08 / 06 / 2021

Opinion column by Álvaro Arévalo, partner of Villaseca Abogados, leader of Copyright area, originally published on El Mercurio Legal.

For many years there has been a debate about the payment of audiovisual rights by hotels. What about the televisions which are inside the rooms? Should copyright holders be paid for in-room shows?

Well, recently the Supreme Court has shed light on this long-standing dispute, as a result of the Egeda collective management society, which groups audiovisual producers, an important ruling was obtained that obliges the Sociedad Hotelera Terrasur S.A. to pay a general fee for the televisions available in each room.

With this, it is reaffirmed the thesis that maintains that in this type of establishments public communication is carried out, by offering the guest an experience that goes beyond accommodation, and includes various services, including access to watch various programs, movies and series on different television channels. For this commercial reason, the limitation known as “intimate or family use”, which exempts people from paying these rights, would not apply.

This current is opposed to the vision that a guest, when spending one or more nights in a hotel, changes his address during those days, and that what he decides to see or not see in his room falls within the sphere of his privacy, being able to thereby be covered by one of the exceptions established by the Intellectual Property Law No. 17,336.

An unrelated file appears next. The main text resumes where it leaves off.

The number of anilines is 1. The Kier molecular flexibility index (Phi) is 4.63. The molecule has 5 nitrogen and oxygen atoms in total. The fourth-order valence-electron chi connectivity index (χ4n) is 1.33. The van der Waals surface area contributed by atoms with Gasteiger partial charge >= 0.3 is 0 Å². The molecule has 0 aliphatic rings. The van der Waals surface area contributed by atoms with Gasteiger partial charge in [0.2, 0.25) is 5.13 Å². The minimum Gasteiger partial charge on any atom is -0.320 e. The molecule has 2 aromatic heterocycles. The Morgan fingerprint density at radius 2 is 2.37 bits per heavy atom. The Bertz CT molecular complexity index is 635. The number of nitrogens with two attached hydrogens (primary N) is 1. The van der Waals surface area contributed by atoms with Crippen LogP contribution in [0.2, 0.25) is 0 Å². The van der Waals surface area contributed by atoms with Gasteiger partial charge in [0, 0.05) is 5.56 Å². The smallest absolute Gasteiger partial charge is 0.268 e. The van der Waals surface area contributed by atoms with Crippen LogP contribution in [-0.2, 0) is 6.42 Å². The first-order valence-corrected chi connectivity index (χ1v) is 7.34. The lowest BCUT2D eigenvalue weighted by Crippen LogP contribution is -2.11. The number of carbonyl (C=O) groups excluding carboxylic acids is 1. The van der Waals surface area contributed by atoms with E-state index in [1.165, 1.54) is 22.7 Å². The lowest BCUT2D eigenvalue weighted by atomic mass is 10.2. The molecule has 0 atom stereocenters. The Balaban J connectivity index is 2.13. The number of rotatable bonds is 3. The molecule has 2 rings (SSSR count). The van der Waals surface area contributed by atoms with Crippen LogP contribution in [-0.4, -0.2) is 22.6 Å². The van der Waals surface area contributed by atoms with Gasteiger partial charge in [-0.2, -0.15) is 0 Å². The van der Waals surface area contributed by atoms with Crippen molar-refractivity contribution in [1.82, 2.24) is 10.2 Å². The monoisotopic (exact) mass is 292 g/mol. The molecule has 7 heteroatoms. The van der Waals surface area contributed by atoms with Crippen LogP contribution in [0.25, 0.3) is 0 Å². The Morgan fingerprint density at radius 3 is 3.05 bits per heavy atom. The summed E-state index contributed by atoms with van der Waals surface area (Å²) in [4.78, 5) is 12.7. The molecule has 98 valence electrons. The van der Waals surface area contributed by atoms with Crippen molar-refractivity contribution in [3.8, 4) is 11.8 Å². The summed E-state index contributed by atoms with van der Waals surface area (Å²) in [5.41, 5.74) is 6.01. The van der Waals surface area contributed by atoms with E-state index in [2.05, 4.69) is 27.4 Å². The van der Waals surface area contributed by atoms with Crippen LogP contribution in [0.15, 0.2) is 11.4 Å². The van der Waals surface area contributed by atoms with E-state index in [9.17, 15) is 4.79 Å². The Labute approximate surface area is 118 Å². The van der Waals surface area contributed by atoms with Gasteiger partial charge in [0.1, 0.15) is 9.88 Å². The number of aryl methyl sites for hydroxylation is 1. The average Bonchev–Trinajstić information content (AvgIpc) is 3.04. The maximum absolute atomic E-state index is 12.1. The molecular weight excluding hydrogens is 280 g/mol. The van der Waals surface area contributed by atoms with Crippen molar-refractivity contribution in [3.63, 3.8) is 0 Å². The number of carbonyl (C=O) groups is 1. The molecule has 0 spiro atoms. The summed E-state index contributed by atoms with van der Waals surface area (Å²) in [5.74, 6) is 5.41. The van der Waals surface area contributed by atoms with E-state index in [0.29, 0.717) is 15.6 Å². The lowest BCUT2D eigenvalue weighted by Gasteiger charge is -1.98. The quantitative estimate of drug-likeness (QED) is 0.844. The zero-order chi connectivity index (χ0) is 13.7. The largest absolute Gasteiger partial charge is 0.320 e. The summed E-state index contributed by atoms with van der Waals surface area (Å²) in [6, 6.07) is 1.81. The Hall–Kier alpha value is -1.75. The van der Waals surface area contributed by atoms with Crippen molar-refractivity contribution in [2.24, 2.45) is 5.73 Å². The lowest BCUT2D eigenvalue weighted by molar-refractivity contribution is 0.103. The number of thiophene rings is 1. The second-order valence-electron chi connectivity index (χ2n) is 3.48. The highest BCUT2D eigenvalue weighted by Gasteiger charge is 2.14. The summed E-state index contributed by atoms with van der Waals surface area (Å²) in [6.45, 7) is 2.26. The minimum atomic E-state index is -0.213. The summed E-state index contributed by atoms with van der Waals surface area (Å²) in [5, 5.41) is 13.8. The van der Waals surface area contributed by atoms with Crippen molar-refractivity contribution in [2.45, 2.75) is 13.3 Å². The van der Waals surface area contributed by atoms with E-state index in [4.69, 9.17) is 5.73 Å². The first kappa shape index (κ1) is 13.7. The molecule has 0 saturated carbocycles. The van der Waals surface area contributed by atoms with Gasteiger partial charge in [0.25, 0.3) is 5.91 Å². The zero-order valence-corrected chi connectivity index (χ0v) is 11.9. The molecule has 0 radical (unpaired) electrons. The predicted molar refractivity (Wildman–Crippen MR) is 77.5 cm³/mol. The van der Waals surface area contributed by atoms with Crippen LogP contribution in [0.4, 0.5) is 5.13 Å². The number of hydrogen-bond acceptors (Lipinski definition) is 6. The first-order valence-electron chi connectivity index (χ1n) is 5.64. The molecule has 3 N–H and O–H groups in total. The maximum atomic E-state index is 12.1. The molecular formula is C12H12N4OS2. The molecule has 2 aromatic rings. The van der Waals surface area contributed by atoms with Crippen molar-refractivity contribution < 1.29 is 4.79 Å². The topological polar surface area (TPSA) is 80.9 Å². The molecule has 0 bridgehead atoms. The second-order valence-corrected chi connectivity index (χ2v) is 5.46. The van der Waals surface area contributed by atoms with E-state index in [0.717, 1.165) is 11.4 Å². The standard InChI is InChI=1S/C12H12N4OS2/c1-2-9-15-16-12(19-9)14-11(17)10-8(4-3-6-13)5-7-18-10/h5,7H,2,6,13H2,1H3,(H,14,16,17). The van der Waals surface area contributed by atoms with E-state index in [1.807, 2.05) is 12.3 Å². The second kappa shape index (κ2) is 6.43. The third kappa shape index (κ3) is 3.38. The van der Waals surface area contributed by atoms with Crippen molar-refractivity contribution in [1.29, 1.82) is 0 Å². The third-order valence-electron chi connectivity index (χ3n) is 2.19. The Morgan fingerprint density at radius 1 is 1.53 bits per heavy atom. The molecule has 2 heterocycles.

Although there have been rulings in both directions, after this recent Supreme Court ruling, although it has only effect between the parties in conflict, the first guideline is consolidated, at least in the short term.

However, there is a further issue that is not well resolved and has to do with legislation that is clearly to the debit. Although it allows the creation of collective management societies —which is good because it favors competition—, it does not establish limits that are necessary, such as a framework and sections for setting rates. Companies can set a charge at their discretion and the only mechanism to resolve discrepancies would be through arbitration, which, given its conditions, is not used in practice. This is especially complex in times of pandemic, in which the hotel sector, as well as other sectors, have been severely hit by the covid19.

On the other hand, something that makes the coexistence between the hotel industry and the holders of copyright and related rights complex is the lack of order that exists in the payment of rights in this matter, because there are various collective management societies that apparently

are overlap. For example, it may happen that the same song that appears in a musical work and is also part of the soundtrack of a movie.

Added to this is the lack of a “single window or row” that leads and subsequently distributes the payment of each of these rights, regardless of the multiplicity of management companies, avoiding an overlap that results in a “double payment”.

It is necessary to review and modify the section of the Intellectual Property Law that deals with this aspect, establishing less discretion, setting sections for the collection of fees and giving the contractor of a service, in this case to a hotel, the certainty that it is paying what is due.